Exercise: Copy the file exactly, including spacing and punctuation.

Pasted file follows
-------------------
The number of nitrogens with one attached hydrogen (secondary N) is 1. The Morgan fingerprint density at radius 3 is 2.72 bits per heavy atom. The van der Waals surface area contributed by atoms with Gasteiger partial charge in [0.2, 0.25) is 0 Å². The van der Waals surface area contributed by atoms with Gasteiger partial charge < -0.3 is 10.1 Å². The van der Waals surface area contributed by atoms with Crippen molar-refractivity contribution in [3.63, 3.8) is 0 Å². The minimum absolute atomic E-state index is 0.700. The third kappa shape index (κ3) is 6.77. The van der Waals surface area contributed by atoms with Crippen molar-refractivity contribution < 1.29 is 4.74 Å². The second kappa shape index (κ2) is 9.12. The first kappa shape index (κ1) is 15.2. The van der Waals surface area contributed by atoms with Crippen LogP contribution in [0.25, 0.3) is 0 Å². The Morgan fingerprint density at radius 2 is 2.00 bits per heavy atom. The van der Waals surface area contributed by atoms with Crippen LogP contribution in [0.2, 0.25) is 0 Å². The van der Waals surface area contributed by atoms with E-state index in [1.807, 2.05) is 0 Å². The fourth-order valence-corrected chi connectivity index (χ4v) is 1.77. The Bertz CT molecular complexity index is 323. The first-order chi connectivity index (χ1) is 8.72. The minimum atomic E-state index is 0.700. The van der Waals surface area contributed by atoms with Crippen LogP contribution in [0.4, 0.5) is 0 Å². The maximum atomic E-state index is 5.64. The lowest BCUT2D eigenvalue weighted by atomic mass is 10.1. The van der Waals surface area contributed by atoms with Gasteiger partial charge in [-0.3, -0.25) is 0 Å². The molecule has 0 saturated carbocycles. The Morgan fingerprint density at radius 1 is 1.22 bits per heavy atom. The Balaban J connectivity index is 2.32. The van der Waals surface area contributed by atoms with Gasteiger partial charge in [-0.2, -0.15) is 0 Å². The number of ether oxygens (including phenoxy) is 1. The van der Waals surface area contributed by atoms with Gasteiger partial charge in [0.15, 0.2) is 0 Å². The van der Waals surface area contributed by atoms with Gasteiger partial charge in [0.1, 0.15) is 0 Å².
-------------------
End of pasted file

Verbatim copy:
The number of nitrogens with one attached hydrogen (secondary N) is 1. The Morgan fingerprint density at radius 3 is 2.72 bits per heavy atom. The van der Waals surface area contributed by atoms with Gasteiger partial charge in [0.2, 0.25) is 0 Å². The van der Waals surface area contributed by atoms with Gasteiger partial charge < -0.3 is 10.1 Å². The van der Waals surface area contributed by atoms with Crippen molar-refractivity contribution in [3.63, 3.8) is 0 Å². The minimum absolute atomic E-state index is 0.700. The third kappa shape index (κ3) is 6.77. The van der Waals surface area contributed by atoms with Crippen molar-refractivity contribution < 1.29 is 4.74 Å². The second kappa shape index (κ2) is 9.12. The first kappa shape index (κ1) is 15.2. The van der Waals surface area contributed by atoms with Crippen LogP contribution in [0.25, 0.3) is 0 Å². The Morgan fingerprint density at radius 2 is 2.00 bits per heavy atom. The van der Waals surface area contributed by atoms with Crippen LogP contribution in [0.2, 0.25) is 0 Å². The van der Waals surface area contributed by atoms with E-state index in [1.807, 2.05) is 0 Å². The fourth-order valence-corrected chi connectivity index (χ4v) is 1.77. The Bertz CT molecular complexity index is 323. The first-order chi connectivity index (χ1) is 8.72. The minimum atomic E-state index is 0.700. The van der Waals surface area contributed by atoms with Crippen LogP contribution in [0.4, 0.5) is 0 Å². The maximum atomic E-state index is 5.64. The lowest BCUT2D eigenvalue weighted by atomic mass is 10.1. The van der Waals surface area contributed by atoms with Gasteiger partial charge in [-0.3, -0.25) is 0 Å². The molecule has 0 saturated carbocycles. The Morgan fingerprint density at radius 1 is 1.22 bits per heavy atom. The Balaban J connectivity index is 2.32. The van der Waals surface area contributed by atoms with Gasteiger partial charge in [-0.2, -0.15) is 0 Å². The number of ether oxygens (including phenoxy) is 1. The van der Waals surface area contributed by atoms with Gasteiger partial charge in [0.15, 0.2) is 0 Å². The van der Waals surface area contributed by atoms with Gasteiger partial charge in [0.1, 0.15) is 0 Å².